Social Media Pros: Apples and Oranges

There are lots of social media companies out there now, and we expect that our prospective clients will be comparing us with other shops. Increasingly, interactive companies show their features and pricing on their websites, and we’re beginning to do the same.

We just hope, when visitors look at prices, that they’re comparing apples to apples. Social media management is not a clearly defined set of services at this point.

Consider this blogging service:

For me, the poor quality of the punctuation is enough to make it clear that this is not the best company to hire for blogging. Let’s say that you don’t care about that, though. You don’t care about parallel structure. Let’s say you don’t even care that “WordPress” is rendered as “word press” or that “your website” is included in “all your other social networking sites.” There’s still a reason to be concerned.

This blogging service offers to “find and spin one article a week” for your blog. “Spinning” an article refers to the practice of stealing an article (here described as “finding”) someone else has written and changing some of the words to try to escape duplicate content penalties. Thus, “We just hope, when visitors look at prices, that they’re comparing apples to apples” might be rewritten as, “We merely aspire, when guests peruse at costs, that they’re comparing fruit to pineapples.” Spinning explains much of the weird stuff you see online, and it was heavily penalized in Google’s Panda updates.

This can be done by machines or by humans, often by people who don’t have much facility with English, since the object is to pay as little to the humans as you would for the software required to have a machine do it.

At Haden Interactive, we do it differently. Our blogging service gives you multiple, completely original, magazine-quality blog posts each week. Each post is written by a professional writer who has taken the time to learn about your company and your goals. We work on your preferred platform, let you have as much or as little input as you like, and are responsive to special requests. We honestly care about you and your company, pay attention to what you want done, and watch your analytics to make sure you’re getting results. The page where we grabbed this screenshot doesn’t mention the price of their service, but frankly it doesn’t matter. It doesn’t make sense to compare the price of our service with the one described above.

At the other end of the spectrum, check out the quantity of posts for this social media management program:

We don’t know what they mean by “All Social channels covered,” since there are hundreds, but even if they only mean Facebook and Twitter (the ones named), they are offering a very high maximum number of posts: more than 46 Twitter posts a day if they post five days a week. Granted, many of your followers would drop off if you posted 46 times a day, but that’s frankly a whole lot more than we provide. The price is also a whole lot higher than ours. If you want 46 posts a day, you have to be prepared to pay more.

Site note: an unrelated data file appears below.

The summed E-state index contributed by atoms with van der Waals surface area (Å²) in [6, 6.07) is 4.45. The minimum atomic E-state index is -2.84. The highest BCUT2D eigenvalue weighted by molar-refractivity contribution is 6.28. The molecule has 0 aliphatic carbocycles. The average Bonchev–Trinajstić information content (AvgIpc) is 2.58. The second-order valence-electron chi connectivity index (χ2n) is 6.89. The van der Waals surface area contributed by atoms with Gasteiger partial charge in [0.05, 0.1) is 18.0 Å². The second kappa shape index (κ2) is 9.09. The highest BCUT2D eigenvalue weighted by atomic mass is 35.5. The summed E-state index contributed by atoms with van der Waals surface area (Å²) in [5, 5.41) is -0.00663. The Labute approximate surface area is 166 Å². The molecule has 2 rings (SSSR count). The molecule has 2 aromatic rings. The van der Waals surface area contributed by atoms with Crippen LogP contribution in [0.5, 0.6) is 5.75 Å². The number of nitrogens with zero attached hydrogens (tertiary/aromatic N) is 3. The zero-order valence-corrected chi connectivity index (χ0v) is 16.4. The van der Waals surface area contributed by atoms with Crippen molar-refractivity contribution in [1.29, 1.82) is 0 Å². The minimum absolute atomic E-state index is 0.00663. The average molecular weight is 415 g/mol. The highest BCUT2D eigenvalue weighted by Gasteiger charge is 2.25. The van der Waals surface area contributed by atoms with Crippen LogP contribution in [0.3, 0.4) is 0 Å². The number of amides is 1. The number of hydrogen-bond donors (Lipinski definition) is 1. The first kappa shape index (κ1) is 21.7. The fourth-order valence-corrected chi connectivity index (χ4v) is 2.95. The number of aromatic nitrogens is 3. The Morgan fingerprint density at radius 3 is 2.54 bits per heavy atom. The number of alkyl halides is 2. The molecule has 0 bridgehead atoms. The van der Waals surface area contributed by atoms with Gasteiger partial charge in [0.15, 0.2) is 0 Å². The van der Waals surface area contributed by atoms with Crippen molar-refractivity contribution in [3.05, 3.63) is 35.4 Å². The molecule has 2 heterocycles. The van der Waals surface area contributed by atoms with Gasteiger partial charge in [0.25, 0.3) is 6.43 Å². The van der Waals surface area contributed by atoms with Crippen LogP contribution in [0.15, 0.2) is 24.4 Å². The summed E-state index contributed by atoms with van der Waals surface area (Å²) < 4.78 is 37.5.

Sometimes it isn’t more or less, but simply different stuff. Here’s another example:

This service charges less than the high-frequency package above it, but the listed services are quite different. Hosting, IT consulting, and programming support aren’t typical social media services. We break linkbuilding out from social media management, and we don’t offer blogging by the hour, but by the post. It would be as hard to compare this service with ours as to compare it with the screenshot shown above it.

So how can you do your social media comparison shopping?

  • Decide on the services you need before you start looking. If you just want regular posting, don’t pay for IT support.
  • Don’t pay for gray hat or black hat techniques. If you can’t tell, ask. For example, we saw quite a few packages that included things like “200 new Twitter followers a month.” Ask how they guarantee that 200 people will follow you each month. If they’re paying for followers, realize that those are not real followers and adjust the value accordingly.
  • Notice the quality of the site. If the owners of the site can’t proofread their ad copy, how many errors will they make while speed-tweeting for you?

We found prices for social media management ranging from $192 per month to $4500, not to mention the many sites that don’t list prices or say things like “$2500 and up.” Naturally, these packages aren’t the same. That makes shopping for social media more like shopping for something with wheels than it is like shopping for a car. You might want a skateboard or you might want a big rig — just be sure you’re not comparing limos to roller skates.







2 responses to “Social Media Pros: Apples and Oranges”

  1. Susan Idlet Avatar

    I love our blogs. They are well-written, easy/fun to read, and the graphics are imaginative and smart. I don’t know how you do it – for my company and countless others – but I’m glad you do!

    1. Rebecca Haden Avatar

      I’m so glad! This kind of feedback makes my day!

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